CINCINNATI -- The preschool component of Cincinnati Public Schools' new levy is poised to be a boon for Catholic schools within the district that are increasingly embracing preschool as a way to sustain enrollment.
Nowhere is that more evident than at Holy Family School in Price Hill.
"If Preschool Promise had not passed, we would have had to cut one of our two preschool classrooms for next year," Holy Family Principal Jenny O'Brien said.
Voters overwhelmingly approved a CPS school levy that will pump $33 million a year into public K-12 schools but also invest $15 million into public and private preschools.
The preschool funding will follow students who live in the school district to any public or private preschool that has a rating of three stars or higher on Ohio's Step Up to Quality scale.
United Way of Greater Cincinnati, which will oversee the program for non-CPS schools, plans to stretch funding to make preschool tuition free for children from families that earn 200 percent of the federal poverty level income or less.
Families that make more money will receive a subsidy on a sliding scale.
Preschools growing in Catholic parishes
All or nearly all of the 17 preschools that Catholic schools within the CPS district run are poised to earn top rankings if they haven't already, according to Sue Koverman, manager of Early Education & Resource Development with the Archdiocese of Cincinnati.
"Our schools are in a pretty good place to come in as four and five stars," she said, based on existing curriculum, teacher evaluations, professional development, quality facilities and other key benchmarks.
"Our folks are pretty committed to doing what they needed to do," Koverman said.
Reaching the neediest
At Holy Family, which earned a five-star rating, 96 percent of students qualify for free or reduced-price lunches. Too few families would have had the means to pay tuition to cover two classrooms without the CPS subsidy.
Do you live in Cincinnati Public Schools District? It's bigger than Cincinnati.
CPS covers all of the city of Cincinnati, Amberley Village, Cheviot and Golf Manor; most of the Silverton; parts of Fairfax and Wyoming; and small parts of Anderson, Columbia, Delhi, Green, Springfield and Sycamore townships, according to the CPS website. You can find your school district by entering your home address on the Hamilton County Auditor's website.
O'Brien said the school has been struggling to balance the preschool budget since Ohio cut out state subsidies for 3-year-olds, going as far as watering down the paint children use.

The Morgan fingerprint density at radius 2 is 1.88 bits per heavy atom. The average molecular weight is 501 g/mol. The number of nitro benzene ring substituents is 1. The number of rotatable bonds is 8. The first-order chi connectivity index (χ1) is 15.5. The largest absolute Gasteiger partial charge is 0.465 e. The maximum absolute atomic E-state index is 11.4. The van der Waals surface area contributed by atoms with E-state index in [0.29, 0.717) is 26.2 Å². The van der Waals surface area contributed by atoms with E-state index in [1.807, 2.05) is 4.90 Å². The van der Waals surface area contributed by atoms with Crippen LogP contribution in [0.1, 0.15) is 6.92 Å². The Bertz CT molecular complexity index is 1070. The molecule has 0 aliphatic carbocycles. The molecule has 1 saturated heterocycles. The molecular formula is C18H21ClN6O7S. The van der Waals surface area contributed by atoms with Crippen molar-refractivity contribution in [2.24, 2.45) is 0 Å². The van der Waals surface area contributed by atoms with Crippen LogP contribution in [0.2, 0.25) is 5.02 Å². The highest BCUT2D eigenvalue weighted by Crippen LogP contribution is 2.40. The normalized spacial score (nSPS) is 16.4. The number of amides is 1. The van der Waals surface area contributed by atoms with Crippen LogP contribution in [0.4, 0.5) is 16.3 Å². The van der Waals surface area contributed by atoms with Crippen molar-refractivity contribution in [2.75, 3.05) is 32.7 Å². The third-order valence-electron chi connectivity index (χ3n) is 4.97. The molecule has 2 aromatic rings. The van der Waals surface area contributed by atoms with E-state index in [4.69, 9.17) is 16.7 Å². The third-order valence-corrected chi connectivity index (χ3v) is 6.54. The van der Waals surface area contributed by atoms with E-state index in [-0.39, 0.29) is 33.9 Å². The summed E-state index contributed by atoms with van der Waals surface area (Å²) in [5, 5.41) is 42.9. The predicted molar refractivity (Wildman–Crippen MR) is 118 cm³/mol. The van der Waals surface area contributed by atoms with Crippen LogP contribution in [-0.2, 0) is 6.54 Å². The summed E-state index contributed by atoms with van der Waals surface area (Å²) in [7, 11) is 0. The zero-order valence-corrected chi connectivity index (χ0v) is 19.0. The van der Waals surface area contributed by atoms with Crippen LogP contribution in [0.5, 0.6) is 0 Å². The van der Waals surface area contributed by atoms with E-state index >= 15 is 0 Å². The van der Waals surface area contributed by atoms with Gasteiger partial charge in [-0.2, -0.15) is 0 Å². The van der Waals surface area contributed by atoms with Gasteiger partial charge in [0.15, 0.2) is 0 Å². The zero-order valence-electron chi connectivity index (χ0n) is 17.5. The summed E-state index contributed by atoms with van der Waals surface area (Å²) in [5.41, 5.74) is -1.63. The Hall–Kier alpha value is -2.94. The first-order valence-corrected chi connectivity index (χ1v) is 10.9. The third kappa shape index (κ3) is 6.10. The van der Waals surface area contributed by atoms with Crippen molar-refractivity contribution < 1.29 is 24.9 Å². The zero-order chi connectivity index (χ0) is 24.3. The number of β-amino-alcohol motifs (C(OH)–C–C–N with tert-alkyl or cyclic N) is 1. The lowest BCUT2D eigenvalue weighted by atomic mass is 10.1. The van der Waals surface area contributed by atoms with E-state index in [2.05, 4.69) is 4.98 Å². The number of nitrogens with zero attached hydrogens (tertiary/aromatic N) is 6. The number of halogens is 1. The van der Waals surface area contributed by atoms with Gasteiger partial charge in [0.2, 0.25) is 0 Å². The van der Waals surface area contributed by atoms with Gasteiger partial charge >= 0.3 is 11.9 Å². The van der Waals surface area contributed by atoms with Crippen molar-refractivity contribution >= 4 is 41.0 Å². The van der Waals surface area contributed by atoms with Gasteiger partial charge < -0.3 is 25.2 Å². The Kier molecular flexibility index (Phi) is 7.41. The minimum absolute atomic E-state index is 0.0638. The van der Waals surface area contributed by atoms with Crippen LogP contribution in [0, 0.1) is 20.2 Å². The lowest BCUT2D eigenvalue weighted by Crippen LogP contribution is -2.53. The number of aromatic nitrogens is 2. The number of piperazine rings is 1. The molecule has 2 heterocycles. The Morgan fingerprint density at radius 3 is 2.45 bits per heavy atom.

She's thrilled that voters opted to fund expanded preschool throughout the district.
"Early childhood education is so important, especially the students (learning English). It's so important for them to get exposure to the English language before kindergarten," O'Brien said.
Holy Family has shifted from a predominantly white parish in previous decades to serving a much more diverse population. Among its 36 preschool children, half are Hispanic, 10 are African-American, six are white and two are multi-racial, she said.
Sea change for Catholic schools
Koverman said preschools were not a big part of Cincinnati's thriving Catholic education tradition until the 1970s. Until then, most families waited until kindergarten to send their children to school.
But as fewer two-parent families were able to live off one income and more single mothers raised families with little or no paternal support, Catholic schools began expanding into preschool.
Within the archdiocese, 72 of 93 elementary schools now offer preschool, Koverman said. Within CPS district boundaries, 16 of 25 grade schools offer preschool.
St. Williams in Price Hill is considering offering preschool, she said, as part of a trend she hopes is accelerated by Preschool Promise funding.
"I don't want to say it's too easy, but in schools with available room we're in a school building that's already licensed with certified teachers. If preschoolers have siblings in the school, it just makes sense," she said.
The archdiocese has targeted neighborhoods in the urban core to serve low-income families who have few options for quality, affordable day care or preschool. Eight schools are subsidized by the archdiocese through its Catholic Inner-City Schools Education Fund (CISE), including some that have already earned five-star ratings.
But more affluent schools are also embracing preschool, including St. Cecelia in Oakley, which recently renovated its preschool classrooms. Koverman said the number of schools that offer preschool has grown to 72 from 55 when she started eight years ago.
"We've really had an opportunity to expand as schools are taking a look at how we can market ourselves a little bit differently," Koverman said.
Some schools have been hesitant to embrace preschools, she said, because of a tradition of taking care of toddlers at home.
"We still have some parishes that are not quite there yet," Koverman said. "They still offer part-time daycare that's what their clientele want. For some parishes, it's a brand new way of thinking about the way they're serving their families."
At Holy Family, 36 preschool children will continue enjoying two years of five-star preschool and being offered hot breakfast and lunch.
And teachers may finally be able to afford full-strength finger paint.